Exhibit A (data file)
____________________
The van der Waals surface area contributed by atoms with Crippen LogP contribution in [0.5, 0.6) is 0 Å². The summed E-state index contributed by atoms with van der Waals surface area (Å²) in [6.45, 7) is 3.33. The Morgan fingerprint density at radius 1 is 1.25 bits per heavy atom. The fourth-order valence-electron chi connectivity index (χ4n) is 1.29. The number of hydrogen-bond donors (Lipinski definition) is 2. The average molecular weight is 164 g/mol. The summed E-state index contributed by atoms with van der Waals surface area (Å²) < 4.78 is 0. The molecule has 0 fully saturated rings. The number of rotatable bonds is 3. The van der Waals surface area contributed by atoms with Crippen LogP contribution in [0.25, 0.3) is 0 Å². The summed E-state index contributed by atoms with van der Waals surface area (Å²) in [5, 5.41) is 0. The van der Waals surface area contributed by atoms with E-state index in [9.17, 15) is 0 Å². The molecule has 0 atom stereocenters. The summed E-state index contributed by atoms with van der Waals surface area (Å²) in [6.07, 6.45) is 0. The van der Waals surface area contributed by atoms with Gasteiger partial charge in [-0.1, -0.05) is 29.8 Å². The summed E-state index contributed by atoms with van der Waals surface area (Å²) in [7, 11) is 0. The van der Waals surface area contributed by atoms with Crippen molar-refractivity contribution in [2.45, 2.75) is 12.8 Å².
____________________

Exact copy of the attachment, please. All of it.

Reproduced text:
The van der Waals surface area contributed by atoms with Crippen LogP contribution in [0.5, 0.6) is 0 Å². The summed E-state index contributed by atoms with van der Waals surface area (Å²) in [6.45, 7) is 3.33. The Morgan fingerprint density at radius 1 is 1.25 bits per heavy atom. The fourth-order valence-electron chi connectivity index (χ4n) is 1.29. The number of hydrogen-bond donors (Lipinski definition) is 2. The average molecular weight is 164 g/mol. The summed E-state index contributed by atoms with van der Waals surface area (Å²) < 4.78 is 0. The molecule has 0 fully saturated rings. The number of rotatable bonds is 3. The van der Waals surface area contributed by atoms with Crippen LogP contribution in [0.25, 0.3) is 0 Å². The summed E-state index contributed by atoms with van der Waals surface area (Å²) in [5, 5.41) is 0. The van der Waals surface area contributed by atoms with E-state index in [9.17, 15) is 0 Å². The molecule has 0 atom stereocenters. The summed E-state index contributed by atoms with van der Waals surface area (Å²) in [6.07, 6.45) is 0. The van der Waals surface area contributed by atoms with Gasteiger partial charge in [-0.1, -0.05) is 29.8 Å². The summed E-state index contributed by atoms with van der Waals surface area (Å²) in [7, 11) is 0. The van der Waals surface area contributed by atoms with Crippen molar-refractivity contribution in [2.45, 2.75) is 12.8 Å².